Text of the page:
The long-awaited battle of the top seeds. For two consecutive years these junior mega-stars have competed alongside each other in this event without crossing swords. Finally they go mano a mano, with everything on the line!
1.d4 Nf6 2.Nf3 e6 3.c4 c5 4.d5 b5!? Thrusting all his chips into the pot, the defending champion selects the ultra-sharp Blumenfeld Gambit. Both players had already been nicked for draws, so another draw here was not an option!
5.Bg5 Qa5+ 6.Qd2 Qxd2+ 7.Nbxd2 bxc4 8.dxe6?! Black's audacious opening bears fruit. Seeking simplicity, White prematurely surrenders the center. Approved by theory is [8.e4 Bb7 9.Bxf6 gxf6 10.Bxc4 Typically contemporary, the position is difficult to assess long-term. What is indisputable, though, is that unlike in the actual game, White has retained a strong presence in the center.]
8...fxe6 9.Nxc4 Ba6 10.e3 d5 11.Ncd2?! The night before, participants were treated to a brillaintly articulate lecture on the "psychology of activity" by US women's champion, GM-elect Irina Krush. Though her examples primarily featured material sacrifices, she warned against the dangers of meeting initiative with passivity. It seems this might to some extent explain White's choice here. Both 11.Na5 and 11.Nce5, going forward, are recommended by my analysis engine above the retreat played in the game.
11...Bxf1 12.Kxf1 Nbd7 13.Ke2 Bd6 14.Rhe1 Rb8 15.Rab1 Kf7 16.Kf1 Rhc8 17.e4 Bc7 18.Kg1?! Once again, the pressures of defense wear on White, producing something of an enigmatic waiting move, objectively amounting to not much more than a loss of time. 18.b3, freeing the b1 rook, was logical.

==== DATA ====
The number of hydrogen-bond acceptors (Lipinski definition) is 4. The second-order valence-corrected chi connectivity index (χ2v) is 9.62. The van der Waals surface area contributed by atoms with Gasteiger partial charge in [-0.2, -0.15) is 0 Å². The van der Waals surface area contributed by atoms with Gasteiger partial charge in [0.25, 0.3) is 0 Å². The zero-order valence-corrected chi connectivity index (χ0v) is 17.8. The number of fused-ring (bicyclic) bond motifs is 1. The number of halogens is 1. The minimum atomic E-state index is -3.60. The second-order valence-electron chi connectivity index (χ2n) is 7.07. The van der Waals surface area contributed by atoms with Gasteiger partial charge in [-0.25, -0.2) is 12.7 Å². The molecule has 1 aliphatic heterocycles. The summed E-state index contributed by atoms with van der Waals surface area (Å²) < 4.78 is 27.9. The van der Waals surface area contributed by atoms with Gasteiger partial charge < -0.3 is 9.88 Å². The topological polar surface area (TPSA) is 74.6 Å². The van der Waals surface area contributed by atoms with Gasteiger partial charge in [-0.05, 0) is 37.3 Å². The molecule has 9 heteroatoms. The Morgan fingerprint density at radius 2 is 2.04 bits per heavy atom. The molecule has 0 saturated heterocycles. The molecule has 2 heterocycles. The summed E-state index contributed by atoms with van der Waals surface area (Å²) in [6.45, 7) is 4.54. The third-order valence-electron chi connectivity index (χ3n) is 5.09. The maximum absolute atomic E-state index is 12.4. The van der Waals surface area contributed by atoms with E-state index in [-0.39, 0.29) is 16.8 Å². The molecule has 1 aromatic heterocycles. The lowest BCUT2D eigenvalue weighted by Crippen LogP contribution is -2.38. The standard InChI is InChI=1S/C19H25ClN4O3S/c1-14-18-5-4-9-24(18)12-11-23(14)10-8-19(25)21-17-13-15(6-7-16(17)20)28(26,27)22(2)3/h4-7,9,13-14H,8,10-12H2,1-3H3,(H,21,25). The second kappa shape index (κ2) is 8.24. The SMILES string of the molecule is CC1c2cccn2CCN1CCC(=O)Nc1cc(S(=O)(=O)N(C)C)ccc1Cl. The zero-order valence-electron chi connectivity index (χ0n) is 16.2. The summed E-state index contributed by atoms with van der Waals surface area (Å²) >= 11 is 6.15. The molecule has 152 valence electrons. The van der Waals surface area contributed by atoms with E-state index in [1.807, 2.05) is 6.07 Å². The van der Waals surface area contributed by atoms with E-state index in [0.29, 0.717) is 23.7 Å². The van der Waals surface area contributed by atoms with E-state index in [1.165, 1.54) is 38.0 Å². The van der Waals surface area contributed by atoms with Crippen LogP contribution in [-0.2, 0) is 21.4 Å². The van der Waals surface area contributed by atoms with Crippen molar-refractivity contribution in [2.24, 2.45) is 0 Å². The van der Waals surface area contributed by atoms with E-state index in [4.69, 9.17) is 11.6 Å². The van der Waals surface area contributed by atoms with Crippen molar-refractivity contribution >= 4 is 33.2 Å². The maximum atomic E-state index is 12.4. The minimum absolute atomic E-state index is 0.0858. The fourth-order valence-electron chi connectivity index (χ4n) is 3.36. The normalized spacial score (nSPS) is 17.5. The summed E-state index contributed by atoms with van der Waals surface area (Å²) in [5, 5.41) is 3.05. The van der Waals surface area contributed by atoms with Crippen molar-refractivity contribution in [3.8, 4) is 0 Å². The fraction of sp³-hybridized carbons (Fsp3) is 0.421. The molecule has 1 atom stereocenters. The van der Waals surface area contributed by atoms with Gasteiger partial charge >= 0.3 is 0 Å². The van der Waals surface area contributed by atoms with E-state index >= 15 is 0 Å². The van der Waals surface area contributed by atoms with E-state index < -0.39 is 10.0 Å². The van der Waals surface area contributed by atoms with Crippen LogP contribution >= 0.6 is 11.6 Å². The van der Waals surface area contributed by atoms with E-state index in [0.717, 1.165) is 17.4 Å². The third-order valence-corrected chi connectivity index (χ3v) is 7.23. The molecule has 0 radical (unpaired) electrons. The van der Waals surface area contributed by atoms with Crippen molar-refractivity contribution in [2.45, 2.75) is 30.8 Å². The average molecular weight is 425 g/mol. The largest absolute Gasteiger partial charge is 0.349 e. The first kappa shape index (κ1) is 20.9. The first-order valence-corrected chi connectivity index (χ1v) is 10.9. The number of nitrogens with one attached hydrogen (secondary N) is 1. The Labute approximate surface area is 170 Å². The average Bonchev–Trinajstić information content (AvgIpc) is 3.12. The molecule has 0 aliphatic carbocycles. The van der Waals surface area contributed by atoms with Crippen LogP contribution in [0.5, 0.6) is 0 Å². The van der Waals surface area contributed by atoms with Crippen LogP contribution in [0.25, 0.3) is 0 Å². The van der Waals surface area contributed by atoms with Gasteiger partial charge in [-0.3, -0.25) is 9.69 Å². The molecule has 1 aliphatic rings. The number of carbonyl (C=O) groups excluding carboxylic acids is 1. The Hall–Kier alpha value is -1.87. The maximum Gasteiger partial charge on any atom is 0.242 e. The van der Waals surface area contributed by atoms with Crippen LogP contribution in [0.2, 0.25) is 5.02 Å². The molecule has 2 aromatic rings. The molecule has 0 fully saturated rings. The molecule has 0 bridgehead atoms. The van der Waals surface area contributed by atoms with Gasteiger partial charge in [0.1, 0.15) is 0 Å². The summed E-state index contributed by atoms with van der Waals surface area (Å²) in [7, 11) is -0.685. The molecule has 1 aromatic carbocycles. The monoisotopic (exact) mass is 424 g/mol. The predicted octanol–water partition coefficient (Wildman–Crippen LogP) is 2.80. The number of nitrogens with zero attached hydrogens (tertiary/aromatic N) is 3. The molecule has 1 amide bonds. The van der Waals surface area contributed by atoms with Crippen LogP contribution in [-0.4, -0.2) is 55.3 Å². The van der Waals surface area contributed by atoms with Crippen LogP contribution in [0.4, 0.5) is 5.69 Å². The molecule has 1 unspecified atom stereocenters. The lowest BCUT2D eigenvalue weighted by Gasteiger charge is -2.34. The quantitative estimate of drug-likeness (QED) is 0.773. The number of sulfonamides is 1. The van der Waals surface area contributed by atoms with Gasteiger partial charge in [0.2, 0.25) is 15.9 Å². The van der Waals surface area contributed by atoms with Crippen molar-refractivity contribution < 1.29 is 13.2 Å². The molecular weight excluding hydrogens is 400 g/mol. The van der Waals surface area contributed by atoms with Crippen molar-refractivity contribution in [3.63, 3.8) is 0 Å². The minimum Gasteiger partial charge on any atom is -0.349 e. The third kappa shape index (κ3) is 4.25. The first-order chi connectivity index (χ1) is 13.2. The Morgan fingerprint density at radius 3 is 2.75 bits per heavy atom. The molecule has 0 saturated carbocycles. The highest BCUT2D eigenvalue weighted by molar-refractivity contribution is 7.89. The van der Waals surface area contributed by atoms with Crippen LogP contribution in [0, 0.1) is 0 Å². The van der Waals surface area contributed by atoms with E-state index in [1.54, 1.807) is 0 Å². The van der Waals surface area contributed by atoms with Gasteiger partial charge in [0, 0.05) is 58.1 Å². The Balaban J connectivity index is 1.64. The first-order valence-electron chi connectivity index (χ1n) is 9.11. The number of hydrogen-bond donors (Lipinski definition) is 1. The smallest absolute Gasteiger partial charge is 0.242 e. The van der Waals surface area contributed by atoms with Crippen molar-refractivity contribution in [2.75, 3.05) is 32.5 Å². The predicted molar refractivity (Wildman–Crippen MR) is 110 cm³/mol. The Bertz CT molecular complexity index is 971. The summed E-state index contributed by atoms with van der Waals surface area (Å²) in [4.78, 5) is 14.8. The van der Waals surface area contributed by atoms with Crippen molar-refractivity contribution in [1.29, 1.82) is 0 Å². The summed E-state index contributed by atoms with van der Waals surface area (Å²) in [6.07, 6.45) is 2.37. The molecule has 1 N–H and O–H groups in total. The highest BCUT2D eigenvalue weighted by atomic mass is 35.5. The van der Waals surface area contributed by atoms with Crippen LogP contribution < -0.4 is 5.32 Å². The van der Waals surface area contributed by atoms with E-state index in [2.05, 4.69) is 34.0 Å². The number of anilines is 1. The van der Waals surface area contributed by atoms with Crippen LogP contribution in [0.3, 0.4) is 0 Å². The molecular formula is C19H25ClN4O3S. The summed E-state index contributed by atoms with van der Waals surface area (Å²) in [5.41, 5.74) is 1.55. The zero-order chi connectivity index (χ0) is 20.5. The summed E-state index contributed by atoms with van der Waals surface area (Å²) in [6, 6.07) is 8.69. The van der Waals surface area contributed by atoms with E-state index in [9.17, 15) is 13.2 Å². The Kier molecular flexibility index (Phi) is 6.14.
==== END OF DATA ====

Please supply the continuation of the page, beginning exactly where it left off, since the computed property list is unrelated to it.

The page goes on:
18...a5! A nice technical move, gaining space.
19.exd5 exd5 20.b3 Rb6?! The immediate 20...a4, softening White's queenside, was probably stronger. In the case of 21.bxa4?!, Black has gained two powerful passed pawns in his d- and c-pawns, while White's a-pawns are little more than dead men walking.
21.Rbc1 Ra8 22.Be3 Bd6 23.Bg5?! The blatant repetition highlights White's difficulties in finding an active plan, difficulties traceable in large part to White's 8th. Thus do analysts speaking of "losing the thread".
23...a4=/+ Black, with initiative clearly in hand, is indisputably better.
24.Bxf6 Kxf6 25.g3 axb3 26.axb3 Bf8 27.Red1 g6 28.Nf1 Bh6 In open positions such as this, a bishop is usually better than a knight. From h6, the bishop discourages the f1 knight's intended redeployments, and targets c1, a potential queening square and present residence of one of White's comfortably situated towers.
29.Rb1 Ne5?! A sympathetic idea, to trade the hanging and x-rayed knight for the better of White's two knights, but now White is allowed a sequence that shuts Black's bishop out.
30.Nxe5 Kxe5 31.f4+ Ke6 32.Rbc1?! Missing the moment. [32.Ne3! provoking a premature d5-d4, makes the realization of Black's advantage far more difficult, i.e. 32...d4 (32...Rd8 33.Rd3 and White is developing some initiative of his own (Re1 soon is a thought) .) 33.Nc4 ]
32...Bf8 33.Rd3 Rb4 34.Ne3 Rd4 Activity trumps structure. Such is the age we live in. I think Irina would be proud.
35.Rxd4 cxd4 36.Ng4 Ra2 37.Nf2 Rb2 38.Rd1 Rxb3 39.Rxd4 Having literally every single one of your pieces on the color of the opponent's bishop does not often bode well.
39...Rb2 40.Rd3 Bc5 41.Rf3 Rxf2! And then there were none. These aren't the movies folks: defending tri-state and US junior champ Kapil Chandran doesn't even give his main opposition a chance to catch his breath. There were no sappy reminiscences here, just the stake driven straight through the enemy's heart.
42.Rxf2 Kf5 43.Kg2 Bxf2 44.Kxf2 Ke4 45.Ke2 d4 46.Kd2 h5 47.Ke2 d3+ 48.Kd2 Kd4 49.Kd1 Ke3 50.Ke1 Kf3 0-1